How I Practice My Word

I shared the other day that choosing “free” as my word of the year (well, two years, as it turns out) was really profound for me. Developing a new sense and understanding of freedom changed how I approach almost every area of my life: parenting, marriage, friendship, family, vocation, spirituality…etc, etc, etc. It was big.

In the three years before I chose “free,” I enjoyed choosing and exploring my words, but they weren’t nearly as meaningful, and I’ve been wondering why that is.

To some extent, I think timing is key. It was simply the right time for me to learn about freedom, and much of that has to do with my relationship with Jesus and what God has been up to. It’s as though I chose “free,” and God used it as an opportunity to really, really move in my life. Of course, I don’t pretend to understand the mystery of how God speaks and teaches. I don’t know if I chose my word because God was teaching me about freedom, or if I wanted to learn about freedom because I chose the word. But at any rate, the timing was perfect: the events in my life and the books I read and the things God was up to all conspired into one big, flashing neon said that read, “Freedom!”

At the same time, I was much more intentional with my word in 2014 and 2015 than I had been with my other words. I looked for ways to incorporate it into my daily routine, and I tried hard to pay attention to the ways it showed up (both literally and figuratively). As I’ve talked about this practice to others over the years, I’ve had a lot of people ask, “Once you choose a word, what do you DO with it?” So, I thought I would get super practical here and share some ideas for making your 2016 word more meaningful. Some ideas are obvious while others are maybe less-so.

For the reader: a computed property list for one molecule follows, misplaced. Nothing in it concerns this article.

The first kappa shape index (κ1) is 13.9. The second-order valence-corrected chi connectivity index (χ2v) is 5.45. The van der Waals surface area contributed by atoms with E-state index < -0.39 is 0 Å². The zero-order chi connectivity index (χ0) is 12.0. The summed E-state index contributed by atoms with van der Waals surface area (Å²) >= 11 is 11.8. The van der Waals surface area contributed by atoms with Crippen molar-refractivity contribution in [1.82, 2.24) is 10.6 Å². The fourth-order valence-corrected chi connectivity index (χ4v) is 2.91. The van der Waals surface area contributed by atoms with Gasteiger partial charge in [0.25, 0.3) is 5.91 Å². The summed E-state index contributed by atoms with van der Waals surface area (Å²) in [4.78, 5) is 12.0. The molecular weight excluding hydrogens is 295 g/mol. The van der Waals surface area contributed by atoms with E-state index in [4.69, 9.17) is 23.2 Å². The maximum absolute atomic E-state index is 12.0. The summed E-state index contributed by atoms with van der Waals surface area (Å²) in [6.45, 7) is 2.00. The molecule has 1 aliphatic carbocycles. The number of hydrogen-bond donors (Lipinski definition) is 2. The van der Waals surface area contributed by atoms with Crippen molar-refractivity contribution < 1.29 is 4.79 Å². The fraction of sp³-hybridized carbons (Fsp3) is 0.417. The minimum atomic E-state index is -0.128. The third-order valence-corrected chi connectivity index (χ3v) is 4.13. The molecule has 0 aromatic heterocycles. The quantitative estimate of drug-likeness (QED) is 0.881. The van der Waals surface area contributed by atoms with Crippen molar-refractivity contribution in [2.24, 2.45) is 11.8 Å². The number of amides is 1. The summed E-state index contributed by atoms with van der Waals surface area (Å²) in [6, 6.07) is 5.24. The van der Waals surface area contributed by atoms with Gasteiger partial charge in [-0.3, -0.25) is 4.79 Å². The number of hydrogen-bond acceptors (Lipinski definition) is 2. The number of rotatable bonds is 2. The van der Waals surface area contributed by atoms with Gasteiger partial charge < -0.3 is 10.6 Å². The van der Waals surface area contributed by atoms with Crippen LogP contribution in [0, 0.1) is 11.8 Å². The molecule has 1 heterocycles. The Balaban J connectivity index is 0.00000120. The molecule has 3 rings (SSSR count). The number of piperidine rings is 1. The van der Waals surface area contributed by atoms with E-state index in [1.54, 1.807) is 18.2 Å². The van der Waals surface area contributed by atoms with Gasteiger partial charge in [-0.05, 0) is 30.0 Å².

1. This is perhaps the most obvious: I write my word down and post it somewhere. I don’t think it matters whether it’s scribbled on a post-it note with Sharpie and stuck to the bathroom mirror or painted on a canvas with beautiful calligraphy. I also love to post Bible verses, quotes and song lyrics with my word up around the house. I think the key is to post my word in the places I will see it most: bathroom mirror, refrigerator door, kitchen cabinets, above door knobs, on my dashboard, and in my planner.

2. I brainstorm. This is pretty nerdy, but I basically make a mind map about my word. At the beginning of this year, I wrote “joy” in the middle of a page in my journal and went from there. I wrote down things that bring me joy, things that steal joy, and every application and meaning of the word I could think of. I was instantly more aware of how joy currently shows up in my life (or doesn’t, depending in the context), and I thought of lots of new ways to approach my word.

3. I keep a Pinterest board dedicated to my word. Here is my board for free, and here is my new board for joy. The easiest way to fill up the board is simply to search for your word and scroll through the results. Usually, I’m pinning based on the image itself, and NOT what it links to, but I also pin related things I find on the Internet as the year goes along. (And as you can see when you look at my board, some of the pins are related to the word or how it plays out in my life, but I’m not super literal about it. This past year I cut back on my Pinterest usage (though I don’t use it sparingly, by any means), but I still add things to my board as I find it. If I ever need some inspiration or encouragement, it’s just another resource I can draw from.